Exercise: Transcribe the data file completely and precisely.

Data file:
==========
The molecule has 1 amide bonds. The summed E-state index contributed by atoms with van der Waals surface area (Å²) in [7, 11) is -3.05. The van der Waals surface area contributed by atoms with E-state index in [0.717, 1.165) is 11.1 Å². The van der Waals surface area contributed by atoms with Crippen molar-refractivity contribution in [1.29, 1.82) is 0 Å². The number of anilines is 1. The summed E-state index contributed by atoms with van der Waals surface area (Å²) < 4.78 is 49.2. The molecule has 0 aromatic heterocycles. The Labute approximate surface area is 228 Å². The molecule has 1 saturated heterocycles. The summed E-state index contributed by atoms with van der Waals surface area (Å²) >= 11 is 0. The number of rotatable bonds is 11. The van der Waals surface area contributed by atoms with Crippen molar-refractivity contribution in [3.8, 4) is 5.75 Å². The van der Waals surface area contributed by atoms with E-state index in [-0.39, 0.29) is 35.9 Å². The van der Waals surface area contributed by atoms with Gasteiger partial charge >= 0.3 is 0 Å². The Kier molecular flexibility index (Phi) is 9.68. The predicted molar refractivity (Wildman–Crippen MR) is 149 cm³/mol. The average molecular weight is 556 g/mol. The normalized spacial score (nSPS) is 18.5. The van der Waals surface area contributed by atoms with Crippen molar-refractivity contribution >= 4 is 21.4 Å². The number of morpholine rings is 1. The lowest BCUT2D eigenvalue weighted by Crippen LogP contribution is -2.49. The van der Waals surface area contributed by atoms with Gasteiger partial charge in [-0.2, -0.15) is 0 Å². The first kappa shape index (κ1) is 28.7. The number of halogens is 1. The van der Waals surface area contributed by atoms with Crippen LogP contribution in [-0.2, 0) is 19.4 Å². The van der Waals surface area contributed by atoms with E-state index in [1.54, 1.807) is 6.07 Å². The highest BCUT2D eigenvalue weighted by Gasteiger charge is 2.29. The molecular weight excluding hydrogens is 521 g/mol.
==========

The molecule has 1 amide bonds. The summed E-state index contributed by atoms with van der Waals surface area (Å²) in [7, 11) is -3.05. The van der Waals surface area contributed by atoms with E-state index in [0.717, 1.165) is 11.1 Å². The van der Waals surface area contributed by atoms with Crippen molar-refractivity contribution in [1.29, 1.82) is 0 Å². The number of anilines is 1. The summed E-state index contributed by atoms with van der Waals surface area (Å²) < 4.78 is 49.2. The molecule has 0 aromatic heterocycles. The Labute approximate surface area is 228 Å². The molecule has 1 saturated heterocycles. The summed E-state index contributed by atoms with van der Waals surface area (Å²) >= 11 is 0. The number of rotatable bonds is 11. The van der Waals surface area contributed by atoms with Crippen molar-refractivity contribution in [3.8, 4) is 5.75 Å². The van der Waals surface area contributed by atoms with E-state index in [-0.39, 0.29) is 35.9 Å². The van der Waals surface area contributed by atoms with Gasteiger partial charge >= 0.3 is 0 Å². The Kier molecular flexibility index (Phi) is 9.68. The predicted molar refractivity (Wildman–Crippen MR) is 149 cm³/mol. The average molecular weight is 556 g/mol. The normalized spacial score (nSPS) is 18.5. The van der Waals surface area contributed by atoms with Crippen molar-refractivity contribution >= 4 is 21.4 Å². The number of morpholine rings is 1. The lowest BCUT2D eigenvalue weighted by Crippen LogP contribution is -2.49. The van der Waals surface area contributed by atoms with Gasteiger partial charge in [-0.2, -0.15) is 0 Å². The first kappa shape index (κ1) is 28.7. The number of halogens is 1. The van der Waals surface area contributed by atoms with Crippen LogP contribution in [-0.2, 0) is 19.4 Å². The van der Waals surface area contributed by atoms with E-state index in [1.54, 1.807) is 6.07 Å². The highest BCUT2D eigenvalue weighted by Gasteiger charge is 2.29. The molecular weight excluding hydrogens is 521 g/mol.